If you add too much filling, you can simply remove some before you seal the dumpling. And if you add too little, that’s fine as well. It will be easier to wrap. You will most probably end up with leftover filling though. I usually either stir fry it in a pan and add it to fried rice or a bowl of noodles or make some meatballs.
How I cook my Chinese chive and pork dumplings?
There are three ways of cooking dumplings. You can either steam, boil or pan fry the dumplings. The latter is our favourite way as it gives the dumplings a nice crunchy bottom. Here is how I do:
- Heat up a large nonstick pan over medium high heat and add some neutral vegetable oil.
- Place the dumplings on the pan – leaving some space between them as they’ll expand.
- Let them crisp a bit before adding some warm water.
- The water level should reach at least halfway the dumplings. Then cover and lower the heat to medium low. Let the water evaporate until almost gone.
- Remove the lid and increase the heat to crisp the bottom. As soon as you see a nice golden colour around the dumplings, they are ready to serve.
- Either gently remove them one at a time and place bottom side up on a plate or place a large plate onto the pan and using two heat resistant kitchen gloves flip the pan over the plate.
- Serve immediately with the dipping sauce.
If you are a dumpling lover – no matter if Chinese or Japanese kinds, these chives and pork Chinese dumplings are a must try. If you crave for more, check my chicken dumpling recipe here as well as my Japanese gyoza recipe
Please let me know if my tutorial video have been helpful. I just can’t wait to hear from you! Stay connected with me on my Facebook page and Instagram where I share my daily cooking with the hope to inspire you for your dinner.
The authentic Chinese chive and pork dumplingsCourse: Dim sumCuisine: ChineseDifficulty: Medium
The most authentic Chinese dumpling recipe filled with pork and fragrant Chinese chives
- For the filling
500 g ground pork
250 g Chinese chives
5 dried shiitake mushrooms
2 tbsp vegetable oil + more for the cooking
1 tbsp freshly grated ginger
1 tbsp toasted sesame oil
1 tbsp light soy sauce
1 tbsp shaoxing wine
1 tsp sugar
1 tsp salt
some white pepper powder – can use black pepper
- For the dipping sauce
2 tbsp light soy sauce
1 tbsp Chinese black rice vinegar – substitute with white rice vinegar
1 tbsp water
Some thinly julienned fresh ginger – optional
- Preparation of the Chinese chive and pork dumpling filling
- Rehydrate the shiitake mushrooms ahead of time then finely chop them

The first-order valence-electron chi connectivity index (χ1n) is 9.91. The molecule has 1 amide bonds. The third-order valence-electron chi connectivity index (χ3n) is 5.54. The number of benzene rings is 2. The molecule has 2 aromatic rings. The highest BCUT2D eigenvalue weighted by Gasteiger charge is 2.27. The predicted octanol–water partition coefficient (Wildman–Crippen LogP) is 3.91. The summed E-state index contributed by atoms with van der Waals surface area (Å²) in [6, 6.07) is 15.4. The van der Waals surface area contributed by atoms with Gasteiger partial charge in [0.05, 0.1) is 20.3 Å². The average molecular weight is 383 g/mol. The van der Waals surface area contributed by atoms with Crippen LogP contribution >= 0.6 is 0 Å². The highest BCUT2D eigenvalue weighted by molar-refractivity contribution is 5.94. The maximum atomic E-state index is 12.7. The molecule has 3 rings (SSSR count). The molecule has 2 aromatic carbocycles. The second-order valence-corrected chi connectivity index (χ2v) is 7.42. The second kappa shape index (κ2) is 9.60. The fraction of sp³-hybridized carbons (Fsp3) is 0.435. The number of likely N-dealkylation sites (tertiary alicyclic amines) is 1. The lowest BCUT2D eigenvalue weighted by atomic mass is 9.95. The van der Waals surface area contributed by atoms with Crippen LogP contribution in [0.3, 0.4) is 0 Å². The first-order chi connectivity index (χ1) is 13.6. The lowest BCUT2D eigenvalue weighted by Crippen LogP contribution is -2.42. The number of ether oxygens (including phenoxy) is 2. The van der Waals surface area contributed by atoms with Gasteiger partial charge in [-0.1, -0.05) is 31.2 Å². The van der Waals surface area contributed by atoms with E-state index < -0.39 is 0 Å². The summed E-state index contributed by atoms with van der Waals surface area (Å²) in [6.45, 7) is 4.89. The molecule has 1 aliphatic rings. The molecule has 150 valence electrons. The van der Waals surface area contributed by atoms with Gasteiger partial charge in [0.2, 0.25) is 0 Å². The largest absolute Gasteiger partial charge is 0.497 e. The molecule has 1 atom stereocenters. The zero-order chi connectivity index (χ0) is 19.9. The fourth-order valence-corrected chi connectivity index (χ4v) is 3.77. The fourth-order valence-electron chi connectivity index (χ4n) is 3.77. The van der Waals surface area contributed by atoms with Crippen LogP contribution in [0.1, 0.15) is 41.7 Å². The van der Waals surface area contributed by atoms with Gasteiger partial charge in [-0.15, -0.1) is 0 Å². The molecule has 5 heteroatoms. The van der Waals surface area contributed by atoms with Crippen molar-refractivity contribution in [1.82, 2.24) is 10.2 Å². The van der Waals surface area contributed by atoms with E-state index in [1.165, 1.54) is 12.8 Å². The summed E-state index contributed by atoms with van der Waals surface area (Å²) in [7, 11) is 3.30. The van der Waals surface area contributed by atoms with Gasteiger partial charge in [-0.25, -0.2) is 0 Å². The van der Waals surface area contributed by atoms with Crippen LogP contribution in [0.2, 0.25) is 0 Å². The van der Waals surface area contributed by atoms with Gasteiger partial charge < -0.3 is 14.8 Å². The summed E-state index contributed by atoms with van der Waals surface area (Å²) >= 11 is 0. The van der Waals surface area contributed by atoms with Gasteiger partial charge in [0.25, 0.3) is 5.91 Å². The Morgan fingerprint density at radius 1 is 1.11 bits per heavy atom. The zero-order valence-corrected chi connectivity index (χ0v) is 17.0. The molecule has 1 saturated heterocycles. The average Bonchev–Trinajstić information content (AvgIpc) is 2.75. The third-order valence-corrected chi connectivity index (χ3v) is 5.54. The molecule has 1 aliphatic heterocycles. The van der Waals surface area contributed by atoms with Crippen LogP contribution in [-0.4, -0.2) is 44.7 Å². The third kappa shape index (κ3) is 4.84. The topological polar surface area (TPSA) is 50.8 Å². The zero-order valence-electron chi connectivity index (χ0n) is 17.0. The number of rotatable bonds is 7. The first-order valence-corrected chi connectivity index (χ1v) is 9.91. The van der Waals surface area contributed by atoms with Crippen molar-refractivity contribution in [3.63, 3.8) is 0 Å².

- Wash, drain and chop the Chinese chives. Transfer into a mixing bowl
- Warm the vegetable oil over medium heat and pour it over the chives, add the sesame oil and combine well
- Add the ground meat, the mushrooms as well as the ginger and seasonings
- Mix well, always in a clockwise direction so the meat can absorb all the liquid
- Wrapping the dumplings
- Place a small bowl of water next to the filling and the wrappers if using store bought wrappers – skip if homemade
- Dust some flour over a large baking tray
- Place a wrapper over the inner face of your fingers and add a heaped teaspoon of the filling in the middle
- Dip the index finger of your other hand into the bowl of water and apply a bit of water around the wrapper edges, then make six pleats – check my tutorial video on how to wrap
- Pan frying the dumplings
- Heat some vegetable oil in a nonstick pan and place some dumplings leaving some space between each other
- Let the dumplings brown a bit and add some warm water – water level reaching halfway the dumplings
- Cover and lower the heat. Let the water evaporates slowly until almost gone – prepare the dipping sauce in the meantime
- Remove the lid and increase the heat to brown the bottom of the dumplings – they are ready when the edges are golden brown
- Remove from the heat and serve the dumplings bottom up with the dipping sauce
- The dumplings can freeze really well. If you use homemade wrappers, freeze them uncooked on a baking tray. Just add a bit of water to the pan when pan frying them. If you use store brought that are often frozen wrappers, cook without browning them and freeze once cooled